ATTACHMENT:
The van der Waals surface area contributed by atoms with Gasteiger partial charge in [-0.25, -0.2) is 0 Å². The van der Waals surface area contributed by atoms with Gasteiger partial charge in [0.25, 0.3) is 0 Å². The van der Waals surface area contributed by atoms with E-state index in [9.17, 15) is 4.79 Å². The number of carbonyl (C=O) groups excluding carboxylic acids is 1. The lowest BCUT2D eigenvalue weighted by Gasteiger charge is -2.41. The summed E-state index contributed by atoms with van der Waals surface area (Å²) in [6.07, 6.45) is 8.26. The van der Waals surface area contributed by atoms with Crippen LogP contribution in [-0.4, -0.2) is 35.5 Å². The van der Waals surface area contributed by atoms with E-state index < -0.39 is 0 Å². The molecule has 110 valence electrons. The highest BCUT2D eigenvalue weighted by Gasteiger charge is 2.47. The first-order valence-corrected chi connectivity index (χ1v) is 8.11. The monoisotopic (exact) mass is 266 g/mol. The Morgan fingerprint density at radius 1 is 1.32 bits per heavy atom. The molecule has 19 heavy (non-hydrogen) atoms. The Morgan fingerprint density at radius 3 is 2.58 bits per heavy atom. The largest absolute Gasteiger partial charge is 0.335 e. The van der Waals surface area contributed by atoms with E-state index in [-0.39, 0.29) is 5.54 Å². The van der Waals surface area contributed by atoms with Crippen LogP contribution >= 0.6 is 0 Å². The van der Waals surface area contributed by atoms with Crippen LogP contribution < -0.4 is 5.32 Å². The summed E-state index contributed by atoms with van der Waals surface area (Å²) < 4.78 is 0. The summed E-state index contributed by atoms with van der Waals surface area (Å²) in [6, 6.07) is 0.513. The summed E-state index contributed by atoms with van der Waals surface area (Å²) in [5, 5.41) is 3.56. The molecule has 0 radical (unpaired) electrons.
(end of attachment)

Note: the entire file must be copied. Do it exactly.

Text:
The van der Waals surface area contributed by atoms with Gasteiger partial charge in [-0.25, -0.2) is 0 Å². The van der Waals surface area contributed by atoms with Gasteiger partial charge in [0.25, 0.3) is 0 Å². The van der Waals surface area contributed by atoms with E-state index in [9.17, 15) is 4.79 Å². The number of carbonyl (C=O) groups excluding carboxylic acids is 1. The lowest BCUT2D eigenvalue weighted by Gasteiger charge is -2.41. The summed E-state index contributed by atoms with van der Waals surface area (Å²) in [6.07, 6.45) is 8.26. The van der Waals surface area contributed by atoms with Crippen LogP contribution in [-0.4, -0.2) is 35.5 Å². The van der Waals surface area contributed by atoms with E-state index < -0.39 is 0 Å². The molecule has 110 valence electrons. The highest BCUT2D eigenvalue weighted by Gasteiger charge is 2.47. The first-order valence-corrected chi connectivity index (χ1v) is 8.11. The monoisotopic (exact) mass is 266 g/mol. The Morgan fingerprint density at radius 1 is 1.32 bits per heavy atom. The molecule has 19 heavy (non-hydrogen) atoms. The Morgan fingerprint density at radius 3 is 2.58 bits per heavy atom. The largest absolute Gasteiger partial charge is 0.335 e. The van der Waals surface area contributed by atoms with E-state index in [-0.39, 0.29) is 5.54 Å². The van der Waals surface area contributed by atoms with Crippen LogP contribution >= 0.6 is 0 Å². The van der Waals surface area contributed by atoms with Crippen LogP contribution < -0.4 is 5.32 Å². The summed E-state index contributed by atoms with van der Waals surface area (Å²) < 4.78 is 0. The summed E-state index contributed by atoms with van der Waals surface area (Å²) in [6, 6.07) is 0.513. The summed E-state index contributed by atoms with van der Waals surface area (Å²) in [5, 5.41) is 3.56. The molecule has 0 radical (unpaired) electrons.